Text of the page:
I can't believe it's been 16 years since my father died. So much has changed since he's been gone. My nephew, Jaime, was 6 months old when Dad passed away. They were both born on October 21st. They shared a birthdate, but never a birthday. Now Jaime is 16 and driving his own car. He has no memories of "Papa Lew", besides the old photos that he sees every once in a while.
When my father died in 1990, I was 23 years old. I had spent the last couple of years as his caretaker. I lived in the apartment above his home and I was on-call 24 x 7. The last year or so was hard. I had a full time job, I was in school, I lived with my partner at the time, ran my father's business and took care of him through his many illnesses, and later throughout his coma. We'd visit him every day for months, but he was never awake. He probably didn't even know that we were there. The night before he died, my brother Joel and I went by the hospital. I don't know why- we were probably checking to see if any flowers or cards had come. That was about the only reason to visit in those days. Normally we would sit in the room and watch TV, while Dad layed in bed on a breathing machine and unconscience. But this night was different. When we walked in the room, Dad's eyes were open. He was awake and out of the coma. He couldn't talk because of the breathing machine, but he could write. He wrote us notes and told us that he loved us. He also wrote down hymns that he wanted to be played at his funeral, and some info about his finances that would come in handy later. It was an amazing night and we went home with such a positive feeling that things would be better. The next morning, I got the phone call that things had taken a turn for the worse. The doctors were asking if we'd like to increase the morphine to an extreem degree, "to help ease the pain". I was young, but I wasn't stupid. I knew what they were saying. They were asking if I wanted to euthanize my father. I couldn't make a decision without talking to my brothers first. We met at the hospital and agreed that it was the right thing to do. They allowed the family to come into the room while Dad passed to the other side. My mother was holding his hand and whispering into his ear as the bleeps on the heart monitor got few and far between: "You are a good man-- I loved you so... so much", she sobbed. My grandparents held his other hand, but couldn't say a word. The rest of us held on to any body part that we could reach, and we were all touching him when the monitor made it's final beep. What a way to go- surrounded by all of your loved ones-- a circle of love around a dying man in a hospital bed. Being held by your wife, your parents, your sister, your sons, and the tiny hand of a baby that shared your birthdate. Four generations of Burnetts in one room, with one common goal-- to comfort a man as he slipped away from us and into another world.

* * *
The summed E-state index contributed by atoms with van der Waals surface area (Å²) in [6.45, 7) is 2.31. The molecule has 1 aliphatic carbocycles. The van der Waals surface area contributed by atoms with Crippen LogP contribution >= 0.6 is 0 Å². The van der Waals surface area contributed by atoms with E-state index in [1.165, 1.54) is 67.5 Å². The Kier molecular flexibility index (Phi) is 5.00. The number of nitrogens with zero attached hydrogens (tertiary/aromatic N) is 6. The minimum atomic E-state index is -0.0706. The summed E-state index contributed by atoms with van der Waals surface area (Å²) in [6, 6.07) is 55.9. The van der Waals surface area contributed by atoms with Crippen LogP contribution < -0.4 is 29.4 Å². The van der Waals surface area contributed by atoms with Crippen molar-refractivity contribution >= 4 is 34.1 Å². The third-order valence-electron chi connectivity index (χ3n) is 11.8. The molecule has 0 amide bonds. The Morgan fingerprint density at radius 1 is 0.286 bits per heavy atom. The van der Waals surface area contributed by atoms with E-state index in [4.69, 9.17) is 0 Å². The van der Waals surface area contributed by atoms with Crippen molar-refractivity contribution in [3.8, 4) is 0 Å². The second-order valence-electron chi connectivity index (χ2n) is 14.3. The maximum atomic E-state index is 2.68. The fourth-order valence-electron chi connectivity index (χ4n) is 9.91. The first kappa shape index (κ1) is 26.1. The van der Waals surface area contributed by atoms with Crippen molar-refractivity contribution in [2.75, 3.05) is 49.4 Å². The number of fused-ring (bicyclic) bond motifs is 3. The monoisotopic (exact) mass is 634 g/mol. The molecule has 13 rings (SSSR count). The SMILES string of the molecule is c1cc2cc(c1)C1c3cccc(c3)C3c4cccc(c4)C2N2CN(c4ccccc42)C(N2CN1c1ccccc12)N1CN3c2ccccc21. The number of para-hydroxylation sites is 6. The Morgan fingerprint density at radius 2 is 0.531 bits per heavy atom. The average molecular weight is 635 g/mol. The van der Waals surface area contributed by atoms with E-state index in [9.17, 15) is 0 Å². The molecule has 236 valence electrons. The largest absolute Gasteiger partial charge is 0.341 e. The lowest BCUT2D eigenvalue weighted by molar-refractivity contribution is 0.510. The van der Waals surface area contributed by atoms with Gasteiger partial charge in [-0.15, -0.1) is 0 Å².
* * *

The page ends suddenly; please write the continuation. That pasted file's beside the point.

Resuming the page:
Believe it or not, life moved on after that. It's been 16 years and we've all grown up, and things have changed since that cold Spring morning. I've somehow forged out a life, and I like to think that my Dad would be very proud of me if he could see the man that I grew up to be.
I miss you, Daddy.